The Trouble with Wikipedia: A Cautionary Tale
Back in February, I published an article on Pajamas Media documenting the substantial financial support provided by the German federal government and other German public agencies to the production of Roman Polanski’s film The Ghost Writer. The film is about a former British prime minister who is suspected of having been controlled by the CIA. Any resemblance between the character in question and a certain living former British prime minister by the name of Tony Blair is obviously intentional.
Nowadays, of course, Blair is most famous -- or, more exactly, infamous -- in continental Europe for his support for the Iraq war. The fact that such a film received some €5 million in backing from the country that led the self-styled “axis of peace” that opposed the war struck me as being of evident public interest. How readers want to interpret this fact is, of course, up to them. Perhaps it is just coincidence, after all. But I also provided some examples of other recent English-language cinema blockbusters that have received substantial German public subsidies. The list suggests that the logic of German funding of English-language cinema is not merely economic, as defenders of the practice in Germany commonly insist.
A couple of months after the publication of my PJM report, Erik Svane of the euroblog ¡No Pasarán! wrote me to tell me that he had added a reference to the article to the Wikipedia entry on The Ghost Writer. “One sour note came from John Rosenthal,” the otherwise glowing entry on the film now read,
who points out that the winner of Berlin’s Silver Bear received a large amount of financial support from the German federal government, which happened to be "part of the self-styled 'axis of peace' that opposed the Iraq War" led by Blair and George W. Bush.
A footnote provided reference and link to my PJM report. I was, of course, glad that the information had been linked. But I am no fan of Wikipedia and, from previous observations of the evolution of Wikipedia entries, I strongly suspected that the reference would not last long.
About a month after that, John Rentoul, a columnist for the British daily The Independent, posted an entry on his blog likewise citing my research on the German financing of The Ghost Writer and linking my PJM report. Earlier, Rentoul had independently raised the issue of German public subsidies for the film, but he had originally cited a much lower figure of only €200,000 in German public support.
After being informed about the Rentoul post, I became curious what was happening in the meanwhile to the entry on The Ghost Writer on Wikipedia. So, I had another look. Lo and behold, the reference to my PJM report -- and, with it, any reference whatsoever to the German subsidies -- had been removed. The before-and-after versions can be viewed here and here respectively. As the dates in the Wikipedia history log make clear, the reference had remained in the entry for all of five days.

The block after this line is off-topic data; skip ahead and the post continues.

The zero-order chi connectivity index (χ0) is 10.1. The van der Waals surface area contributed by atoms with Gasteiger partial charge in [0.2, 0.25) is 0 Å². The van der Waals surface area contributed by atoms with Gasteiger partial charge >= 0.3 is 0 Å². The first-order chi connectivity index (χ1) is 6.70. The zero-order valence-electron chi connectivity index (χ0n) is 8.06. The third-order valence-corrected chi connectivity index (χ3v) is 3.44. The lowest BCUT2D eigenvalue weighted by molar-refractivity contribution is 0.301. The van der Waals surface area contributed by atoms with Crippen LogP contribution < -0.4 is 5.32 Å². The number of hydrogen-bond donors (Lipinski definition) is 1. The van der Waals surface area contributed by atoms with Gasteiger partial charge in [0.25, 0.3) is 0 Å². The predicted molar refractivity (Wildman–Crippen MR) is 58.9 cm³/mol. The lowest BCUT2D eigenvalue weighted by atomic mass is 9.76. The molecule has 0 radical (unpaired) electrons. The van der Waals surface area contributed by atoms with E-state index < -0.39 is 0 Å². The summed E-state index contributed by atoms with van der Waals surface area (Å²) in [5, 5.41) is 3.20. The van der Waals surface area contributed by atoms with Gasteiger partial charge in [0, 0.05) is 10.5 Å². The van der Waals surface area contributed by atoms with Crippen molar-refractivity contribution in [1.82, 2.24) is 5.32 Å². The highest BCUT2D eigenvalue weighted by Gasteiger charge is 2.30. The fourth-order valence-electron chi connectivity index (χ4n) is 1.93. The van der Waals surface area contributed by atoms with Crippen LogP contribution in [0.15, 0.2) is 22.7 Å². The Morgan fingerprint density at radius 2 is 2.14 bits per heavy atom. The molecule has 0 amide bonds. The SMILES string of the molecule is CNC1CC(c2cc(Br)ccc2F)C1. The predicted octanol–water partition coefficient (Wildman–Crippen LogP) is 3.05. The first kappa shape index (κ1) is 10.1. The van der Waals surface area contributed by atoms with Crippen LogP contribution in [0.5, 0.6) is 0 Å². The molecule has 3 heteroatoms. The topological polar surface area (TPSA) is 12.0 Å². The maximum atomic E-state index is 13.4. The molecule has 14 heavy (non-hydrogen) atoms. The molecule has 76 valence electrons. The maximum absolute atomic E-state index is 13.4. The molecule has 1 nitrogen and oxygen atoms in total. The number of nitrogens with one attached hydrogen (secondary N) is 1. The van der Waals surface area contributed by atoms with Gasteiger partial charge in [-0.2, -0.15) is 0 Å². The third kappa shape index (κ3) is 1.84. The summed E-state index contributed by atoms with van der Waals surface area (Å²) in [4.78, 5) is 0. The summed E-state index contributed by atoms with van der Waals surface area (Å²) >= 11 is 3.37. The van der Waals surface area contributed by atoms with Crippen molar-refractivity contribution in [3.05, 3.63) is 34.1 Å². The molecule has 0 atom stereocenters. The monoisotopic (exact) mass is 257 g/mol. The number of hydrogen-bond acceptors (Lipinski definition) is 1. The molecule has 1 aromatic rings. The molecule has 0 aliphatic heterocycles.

The Wikipedia editor -- or perhaps in this case, more exactly, censor -- responsible for the revision was one “Alandeus.” On April 26, in the “talk” section on the article, Alandeus made the following comment. The "Babelsberg" to which he refers is a film studio in Potsdam, outside Berlin.
Practically all films that are produced in Babelsberg are eligible for or get Federal funding, i.e. loans, so interpreting so much political ill will into it is carrying it a bit far. On the other hand, I question whether Wikipedia is well severed [sic] by opinions from such blog sites. Is this good or valid reference?
Two days later, Alandeus apparently decided unilaterally that it was not and proceeded to remove the reference. Note that he did not, at this time, add his general claim suggesting that German public funding is politically unproblematic. He simply removed all reference to the funding, so that readers would not have to bother themselves with the matter. The irony of a self-appointed editor of a Wikipedia entry suggesting that an online media is not a worthy reference can be passed over here without comment.
As it so happens, the Wikipedia user page for “Alandeus” identifies him as Alan Benson, an “American translator living in Berlin.” Benson’s webpage proudly recounts how he participated in a hundred-thousand-strong anti-Iraq war demonstration that took place in February 2003 in Berlin. It also notes his membership not only in “Democrats Abroad Berlin,” but even in the German Social Democratic Party or SPD. It was, of course, the Social Democratic German Chancellor Gerhard Schröder who would spearhead the international campaign against the American-led intervention to topple the regime of Saddam Hussein.
After I pointed out to Erik that the PJM reference had disappeared from the Wikipedia entry, he then put it back in, along now with a reference to the Rentoul post on the website of The Independent. It took another five days for none other than Alandeus to remove the reference once more. Yet again, Alandeus, in effect, flagged his intentions in advance. In the Wikipedia “talk” section, he defiantly rejected the charge that his previous edit had been politically motivated, noting that per Wikipedia’s “principles,” “personal and group blogs are largely not acceptable as sources.” “Therefore,” he concluded, “John Rosenthal would not be acceptable, but The Independent's John Rentoul would be.” Never mind that Pajamas Media is neither my personal blog nor a group blog. Above all, never mind that the “unacceptable” source -- namely, my PJM report -- was precisely the cited source for the “acceptable” one!